The Book of Minds: How to Understand Ourselves and Other Beings, from Animals to AI to Aliens
Philip Ball (Author)
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DescriptionPopular science writer Philip Ball explores a range of sciences to map our answers to a huge, philosophically rich question: How do we even begin to think about minds that are not human? Sciences from zoology to astrobiology, computer science to neuroscience, are seeking to understand minds in their own distinct disciplinary realms. Taking a uniquely broad view of minds and where to find them--including in plants, aliens, and God--Philip Ball pulls the pieces together to explore what sorts of minds we might expect to find in the universe. In so doing, he offers for the first time a unified way of thinking about what minds are and what they can do, by locating them in what he calls the "space of possible minds." By identifying and mapping out properties of mind without prioritizing the human, Ball sheds new light on a host of fascinating questions: What moral rights should we afford animals, and can we understand their thoughts? Should we worry that AI is going to take over society? If there are intelligent aliens out there, how could we communicate with them? Should we? Understanding the space of possible minds also reveals ways of making advances in understanding some of the most challenging questions in contemporary science: What is thought? What is consciousness? And what (if anything) is free will? Informed by conversations with leading researchers, Ball's brilliant survey of current views about the nature and existence of minds is more mind-expanding than we could imagine. In this fascinating panorama of other minds, we come to better know our own.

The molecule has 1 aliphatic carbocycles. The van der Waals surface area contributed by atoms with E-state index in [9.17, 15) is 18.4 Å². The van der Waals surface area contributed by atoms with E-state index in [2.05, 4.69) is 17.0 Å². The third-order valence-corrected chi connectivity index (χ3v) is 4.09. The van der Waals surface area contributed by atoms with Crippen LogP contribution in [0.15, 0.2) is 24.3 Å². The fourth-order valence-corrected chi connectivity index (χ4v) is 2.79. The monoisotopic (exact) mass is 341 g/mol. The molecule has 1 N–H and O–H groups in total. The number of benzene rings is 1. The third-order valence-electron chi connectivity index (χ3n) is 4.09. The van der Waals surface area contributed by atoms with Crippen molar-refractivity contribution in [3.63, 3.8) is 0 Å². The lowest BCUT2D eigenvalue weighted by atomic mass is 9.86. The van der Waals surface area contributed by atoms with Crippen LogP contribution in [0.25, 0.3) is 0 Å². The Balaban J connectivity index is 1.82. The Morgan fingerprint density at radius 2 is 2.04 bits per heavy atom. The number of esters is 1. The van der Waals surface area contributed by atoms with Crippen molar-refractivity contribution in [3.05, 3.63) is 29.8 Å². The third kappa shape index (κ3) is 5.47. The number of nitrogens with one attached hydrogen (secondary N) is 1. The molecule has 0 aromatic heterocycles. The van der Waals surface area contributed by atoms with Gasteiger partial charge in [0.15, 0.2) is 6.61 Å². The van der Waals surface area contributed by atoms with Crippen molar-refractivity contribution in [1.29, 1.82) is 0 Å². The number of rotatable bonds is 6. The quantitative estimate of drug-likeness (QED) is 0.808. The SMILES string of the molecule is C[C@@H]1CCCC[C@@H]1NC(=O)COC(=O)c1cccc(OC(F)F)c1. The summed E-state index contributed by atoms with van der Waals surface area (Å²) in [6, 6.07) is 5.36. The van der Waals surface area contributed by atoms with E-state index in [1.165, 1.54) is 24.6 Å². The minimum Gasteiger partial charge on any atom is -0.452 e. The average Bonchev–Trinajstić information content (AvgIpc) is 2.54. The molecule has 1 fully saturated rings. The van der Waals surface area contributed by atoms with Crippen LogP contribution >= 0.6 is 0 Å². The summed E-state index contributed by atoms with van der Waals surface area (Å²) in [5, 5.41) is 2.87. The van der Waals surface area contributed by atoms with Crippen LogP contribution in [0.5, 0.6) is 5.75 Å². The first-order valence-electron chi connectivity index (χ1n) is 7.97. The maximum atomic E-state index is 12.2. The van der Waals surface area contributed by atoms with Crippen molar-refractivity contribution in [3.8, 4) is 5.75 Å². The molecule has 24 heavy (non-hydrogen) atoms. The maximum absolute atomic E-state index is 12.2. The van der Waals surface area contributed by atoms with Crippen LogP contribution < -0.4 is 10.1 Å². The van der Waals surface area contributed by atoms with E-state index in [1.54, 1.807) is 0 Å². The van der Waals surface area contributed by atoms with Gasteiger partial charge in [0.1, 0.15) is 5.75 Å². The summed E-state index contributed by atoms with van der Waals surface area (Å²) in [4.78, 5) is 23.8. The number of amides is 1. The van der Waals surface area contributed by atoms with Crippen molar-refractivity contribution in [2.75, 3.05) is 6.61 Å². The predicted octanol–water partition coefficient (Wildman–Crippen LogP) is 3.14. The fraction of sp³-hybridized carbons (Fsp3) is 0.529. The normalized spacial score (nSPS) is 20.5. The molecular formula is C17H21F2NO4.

University of Chicago Press
June 28, 2022
6.1 X 9.1 X 1.4 inches | 1.94 pounds
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About the Author
Philip Ball is a freelance writer and broadcaster whose many books on the interactions of the sciences, the arts, and the wider culture include Bright Earth, Curiosity, Patterns in Nature, How to Grow a Human, The Modern Myths, and, most recently, The Elements, all also published by the University of Chicago Press. His book Critical Mass won the 2005 Aventis Prize for Science Books. Ball is also a presenter of Science Stories, the BBC Radio 4 series on the history of science. He trained as a chemist at the University of Oxford and as a physicist at the University of Bristol, and he was an editor at Nature for more than twenty years. He lives in London.